The CSMLS is a national body responsible for the certification of MLTs and medical laboratory assistants/technicians (MLAs) who work in medical laboratories or specimen collection centres. Medical laboratory technology is a regulated profession under the Ontario Regulated Health Professions Act and the Medical Laboratory Technology Act. The CMLTO is the regulatory college for Ontario's MLTs. However, MLAs are not regulated in Ontario and work under supervision to assist in a number of pre-analytical activities.
The MOHLTC, under the Ontario Laboratory and Specimen and Collection Centre Licensing Act, licenses and regulates Ontario's medical laboratories (Government of Ontario 1990). This Act sets out the guidelines that are used to own, operate and license a specimen collection centre or a laboratory in Ontario. All public health laboratories, hospital-based laboratories, community-based laboratories and specimen collecting centres must be licensed and renewed annually. The application process involves paying the appropriate fee and providing the MOHLTC with relevant information, which includes details on a laboratory's staff number, staff qualifications and laboratory equipment. The type of laboratory license determines what kind of tests the laboratory is licensed to perform. Note that under this Act, laboratory testing conducted in physician offices is not regulated.
Quality Management Program – Laboratory Services
In addition, other regulations mandate quality management, which is tied to accreditation. Regulation 682 in the Laboratory and Specimen and Collection Centre Licensing Act specifies that the OMA is the agency responsible to carry out a quality management program for the Ontario MLS. This program is called the Quality Management Program – Laboratory Services (QMP-LS) and is funded by the MOHLTC. QMP-LS is responsible for Ontario Laboratory Accreditation (OLA) and for EQA programs.
OLA accreditation is mandatory for all Ontario publicly funded laboratories (with the previously noted exception of laboratory services performed in physicians' offices). Laboratories in New Brunswick and Newfoundland and Labrador are also required by provincial regulation to participate in OLA. There are 212 OLA-accredited laboratories operating in Ontario (https://www.qmpls.org/LaboratoryAccreditation/AccreditedLaboratories.aspx). The QMP-LS, through OLA, examines the quality of laboratory services using a management process that includes all three analytical phases. The OLA accreditation is a rigorous exercise; laboratories are potentially examined on more than 500 requirements. As reported by the QMP-LS, the requirements are based on the International Organization for Standardization (ISO) standards for quality and competence (ISO 15189:2007), safety (ISO 15189:2007) and POCT (ISO 22870:2006), and on Canadian national standards requirements for safety (CAN/CSA-Z15190-05) and blood and blood components (CSA Z902-10). The standards are cross-referenced with Canadian statutes and regulations, provincial statutes and regulation and Health Canada. Laboratories accredited by OLA demonstrate compliance with international standards for quality and competence.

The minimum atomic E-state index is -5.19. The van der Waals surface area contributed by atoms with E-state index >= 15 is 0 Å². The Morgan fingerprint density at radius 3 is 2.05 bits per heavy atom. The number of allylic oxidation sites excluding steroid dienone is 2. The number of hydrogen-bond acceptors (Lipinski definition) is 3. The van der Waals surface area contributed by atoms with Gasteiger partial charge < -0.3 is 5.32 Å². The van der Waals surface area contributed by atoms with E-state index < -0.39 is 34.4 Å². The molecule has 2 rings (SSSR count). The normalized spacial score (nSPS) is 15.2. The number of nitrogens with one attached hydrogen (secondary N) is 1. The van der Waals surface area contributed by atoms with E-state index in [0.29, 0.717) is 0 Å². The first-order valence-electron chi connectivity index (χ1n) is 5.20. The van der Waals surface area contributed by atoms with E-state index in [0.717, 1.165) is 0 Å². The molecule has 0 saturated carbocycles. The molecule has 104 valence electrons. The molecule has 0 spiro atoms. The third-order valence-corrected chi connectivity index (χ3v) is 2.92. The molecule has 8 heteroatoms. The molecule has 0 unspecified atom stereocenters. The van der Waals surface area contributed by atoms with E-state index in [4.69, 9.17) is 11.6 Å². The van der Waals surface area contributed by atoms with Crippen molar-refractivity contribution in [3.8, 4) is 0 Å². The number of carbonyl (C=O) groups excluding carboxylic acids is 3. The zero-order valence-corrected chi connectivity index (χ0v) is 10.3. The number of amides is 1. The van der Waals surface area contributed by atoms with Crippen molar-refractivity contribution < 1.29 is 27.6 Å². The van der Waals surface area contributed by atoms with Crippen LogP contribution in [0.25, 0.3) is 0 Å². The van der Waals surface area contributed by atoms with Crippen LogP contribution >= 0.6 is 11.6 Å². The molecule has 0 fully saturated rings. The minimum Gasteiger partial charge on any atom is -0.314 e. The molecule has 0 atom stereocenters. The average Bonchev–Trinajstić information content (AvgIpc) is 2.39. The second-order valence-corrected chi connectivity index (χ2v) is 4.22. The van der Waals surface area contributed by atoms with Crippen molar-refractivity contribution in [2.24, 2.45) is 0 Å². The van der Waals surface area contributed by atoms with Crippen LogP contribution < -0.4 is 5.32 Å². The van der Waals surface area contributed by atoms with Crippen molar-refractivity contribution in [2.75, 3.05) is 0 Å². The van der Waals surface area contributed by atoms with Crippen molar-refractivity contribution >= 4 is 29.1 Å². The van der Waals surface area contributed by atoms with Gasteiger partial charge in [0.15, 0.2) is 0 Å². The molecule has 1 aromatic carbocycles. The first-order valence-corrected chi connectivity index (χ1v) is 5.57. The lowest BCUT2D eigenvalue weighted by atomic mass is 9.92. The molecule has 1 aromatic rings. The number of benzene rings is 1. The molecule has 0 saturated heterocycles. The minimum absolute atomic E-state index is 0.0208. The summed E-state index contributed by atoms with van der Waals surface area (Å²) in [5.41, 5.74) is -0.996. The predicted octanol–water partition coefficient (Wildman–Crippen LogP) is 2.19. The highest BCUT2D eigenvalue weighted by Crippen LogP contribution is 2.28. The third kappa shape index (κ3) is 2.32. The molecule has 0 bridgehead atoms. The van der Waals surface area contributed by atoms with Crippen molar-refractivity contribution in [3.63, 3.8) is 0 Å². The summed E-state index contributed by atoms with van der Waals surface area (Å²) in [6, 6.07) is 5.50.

If areas of non-conformance are cited, the laboratory is expected to take corrective action within 90 days of the visit. A panel then determines if the laboratory meets the criteria for an accreditation certificate. Failure to meet accreditation standards may result in warnings, loss of license and, subsequently, loss of public funding.